Zimmermann, Nationals stymie Marlins
MIAMI — Marlins Park is a different sort of place, from the waist-high aquariums curving behind home plate to lime green walls to the $2.5 million sculpture in center field that looks as if it was pulled from a Las Vegas junkyard and colored with packets of Kool Aid.
Dancers writhed under neon lights next to a pool in the Clevelander beyond left field while the wave sent a ripple of noise through half-full blue seats.
Into the kitsch and glitz came Jordan Zimmermann on Friday night, soft-spoken and low-key and every bit his small-town Wisconsin roots. The Washington Nationals’ right-hander’s slider came, too, louder than any gimmick in the months-old stadium.
That pitch was the exclamation point as Zimmermann baffled the Miami Marlins over six scoreless innings and the Nationals won their first game of the season’s second half, 5-1.
“Unfortunately, a lot of things are based on wins and losses for pitchers,” said third baseman Ryan Zimmerman, who planted a two-run home run in the power-blue waves of the “Home Run Sculpture,” an estimated 399 feet from home plate. “He’s Mr. Consistency. He’ll never get emotional. He’s the same guy every time.”
While fellow starters Stephen Strasburg and Gio Gonzalez pitched in the All-Star Game earlier this week, Zimmermann has quietly been the Nationals’ most consistent starter. No flash, on or off the mound. He spent the All-Star break fishing for walleye in Wisconsin. Just six or more workmanlike innings in each of his 18 starts this season.
“That’s what I try to do every time out,” said Zimmermann, who improved to 6-6 and dropped his earned-run average to 2.48, tops among Nationals’ (50-34) starters.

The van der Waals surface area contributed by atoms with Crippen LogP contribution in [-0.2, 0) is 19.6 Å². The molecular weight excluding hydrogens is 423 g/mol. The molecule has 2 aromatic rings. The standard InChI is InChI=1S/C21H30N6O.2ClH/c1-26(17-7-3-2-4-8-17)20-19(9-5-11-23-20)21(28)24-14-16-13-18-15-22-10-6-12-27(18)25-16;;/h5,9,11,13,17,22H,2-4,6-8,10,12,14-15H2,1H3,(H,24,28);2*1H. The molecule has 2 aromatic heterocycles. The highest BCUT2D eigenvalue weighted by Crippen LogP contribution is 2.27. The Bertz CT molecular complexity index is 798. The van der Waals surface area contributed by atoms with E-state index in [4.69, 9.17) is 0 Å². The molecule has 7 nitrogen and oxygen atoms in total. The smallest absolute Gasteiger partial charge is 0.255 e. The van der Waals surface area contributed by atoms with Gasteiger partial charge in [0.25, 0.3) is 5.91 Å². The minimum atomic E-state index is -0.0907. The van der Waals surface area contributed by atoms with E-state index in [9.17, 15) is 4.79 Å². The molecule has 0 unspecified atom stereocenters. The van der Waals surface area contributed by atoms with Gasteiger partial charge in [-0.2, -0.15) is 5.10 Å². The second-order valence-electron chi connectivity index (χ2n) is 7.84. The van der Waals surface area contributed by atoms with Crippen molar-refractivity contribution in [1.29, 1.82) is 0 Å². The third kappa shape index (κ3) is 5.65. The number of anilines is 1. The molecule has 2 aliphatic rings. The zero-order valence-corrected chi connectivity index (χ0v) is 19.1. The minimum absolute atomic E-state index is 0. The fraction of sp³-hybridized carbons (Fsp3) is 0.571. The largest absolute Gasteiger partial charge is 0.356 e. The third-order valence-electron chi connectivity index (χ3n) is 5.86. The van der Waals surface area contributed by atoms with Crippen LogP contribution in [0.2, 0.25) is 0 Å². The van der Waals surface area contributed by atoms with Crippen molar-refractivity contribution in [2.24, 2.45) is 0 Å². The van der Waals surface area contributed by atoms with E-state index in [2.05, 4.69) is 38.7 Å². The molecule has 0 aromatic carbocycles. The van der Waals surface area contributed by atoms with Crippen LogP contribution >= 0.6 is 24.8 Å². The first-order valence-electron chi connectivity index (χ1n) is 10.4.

And that slider lingered.
Zimmermann uses sliders, which he claimed not to realize he was throwing well Friday, as his out pitch. When he struck out four straight Marlins (41-45) in the third and fourth innings, Carlos Lee and Hanley Ramirez went down with swings and misses against sliders.
Twenty-five percent of his pitches this season have been sliders. Batters have swung and missed at them 15.7 percent of the time. Compare that to the 6.7 percent of Zimmermann’s four-seam fastballs, which he considers his best pitch, that have coaxed swings and misses.
Zimmermann used his 12-to-6 curveball to get ahead of hitters and, of course, set up that slider to finish them off. Of all his pitches Friday, the curveball felt best to him.
During one stretch, Zimmermann retired 14 of 16 batters. The Marlins scattered four hits and a walk off him.
“Last year, I thought he pitched like a No. 1 and that’s continued this year,” manager Davey Johnson said. “He’s grown up even more.”
Not wanting to extend Zimmermann after being away from the mound over the All-Star break, Johnson pulled him after 87 pitches. Still, Zimmermann is second among Nationals’ starters with 95.7 pitches per game.
Johnson admitted the hook was quick, but didn’t give his starter a chance to talk the manager into a keeping him in the game. Zimmermann didn’t mind. Getting the well-rested bullpen work was Johnson’s other motivation.
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